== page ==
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Democrat Terry McAuliffe now leads his Republican counterpart Ken Cuccinelli by 5 percentage points in the Virginia gubernatorial race, according to two recent polls. A Washington Post-Abt SRBI poll shows McAuliffe with a 49-44 percent lead over Cuccinelli; an NBC4/NBC News/Marist poll also has McAuliffe leading by 5 percent, with a 43 to 38 percent lead.

McAuliffe owes his rising numbers in large part to his support among Virginia women, who favor McAuliffe by a double-digit margin — this has been the case throughout the summer. Cuccinelli enjoys the support of a majority of Virginia men, but by a smaller margin. Robert Sarvis, the libertarian third-party candidate, also complicates Cuccinelli’s path to the governor’s mansion. When Sarvis’ numbers are included in the Washington Post poll, McAuliffe’s lead increases to 8 points, 47 to 39 percent.

Virginia voters side with McAuliffe’s stance on social issues. Cuccinelli’s staunch social conservatism has come under constant attack by McAuliffe, which seems to have resonated with voters: 48 percent of registered voters trust McAuliffe to do a better job handling “issues of special concern to women,” while just 25 percent believe the same of Cuccinelli.

Virginians, it seems, have also rejected Cuccinelli’s conservative stance on abortion — 43 percent of registered voters believe McAuliffe will do a better job handling abortion, while 31 percent believe Cuccinelli will.

The McAuliffe campaign, for one, is convinced Cuccinelli’s social agenda has backfired on the Republican candidate. “Virginians are siding with Terry McAuliffe’s mainstream business approach over Ken Cuccinelli’s extreme ideological agenda,” McAuliffe spokesperson Josh Schwerin said in a statement. “The more voters learn about Ken Cuccinelli’s extreme record, the more concerned they are.”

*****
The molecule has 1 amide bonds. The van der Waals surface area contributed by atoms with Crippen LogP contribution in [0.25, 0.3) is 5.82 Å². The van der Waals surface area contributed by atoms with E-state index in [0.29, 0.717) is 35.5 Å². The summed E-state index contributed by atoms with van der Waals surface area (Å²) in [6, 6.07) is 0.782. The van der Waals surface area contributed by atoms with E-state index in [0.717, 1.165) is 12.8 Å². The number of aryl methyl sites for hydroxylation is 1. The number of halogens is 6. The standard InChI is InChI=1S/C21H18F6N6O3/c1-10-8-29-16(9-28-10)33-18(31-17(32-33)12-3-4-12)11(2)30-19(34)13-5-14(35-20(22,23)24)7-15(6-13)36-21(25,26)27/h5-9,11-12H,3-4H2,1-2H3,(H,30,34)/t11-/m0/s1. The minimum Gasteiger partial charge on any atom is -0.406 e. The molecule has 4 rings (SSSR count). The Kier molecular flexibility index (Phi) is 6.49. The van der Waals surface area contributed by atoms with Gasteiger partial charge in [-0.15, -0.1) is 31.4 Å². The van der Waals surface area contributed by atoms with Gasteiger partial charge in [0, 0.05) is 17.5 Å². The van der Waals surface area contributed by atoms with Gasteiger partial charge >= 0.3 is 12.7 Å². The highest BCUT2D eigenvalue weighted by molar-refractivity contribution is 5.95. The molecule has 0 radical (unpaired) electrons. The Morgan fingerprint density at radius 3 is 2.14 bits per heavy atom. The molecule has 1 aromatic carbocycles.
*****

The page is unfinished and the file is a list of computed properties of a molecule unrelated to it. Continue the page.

Cuccinelli’s outspoken social conservatism has also cost him among large Republican donors. “Mr. Cuccinelli’s very hard stance on some of the social issues is a concern for me,” Bruce L. Thompson, Virginia businessman and donor to current Republican governor Bob McDonnell, told Bloomberg. “I believe personally in a woman’s right to choose, but I also think from an economic development standpoint, we’re trying to attract businesses from other areas of the country, and we’re telling women that we’re going to regulate the way that they run their life? I just don’t think we can be exclusionary when it comes to women.”

These members of the Virginia Republican base that have been shaken by Cuccinelli’s stance on social issues may be turning to Sarvis — the libertarian candidate captures 15 percent of Virginia independents, who showed up in droves for McDonnell in the last gubernatorial election. In 2009, McDonnell received 66 percent of the independent vote, which helped carry him to victory. Cuccinelli, in contrast, enjoys just 34 percent support among independent voters.

Photo: Gage Skidmore via Flickr.com

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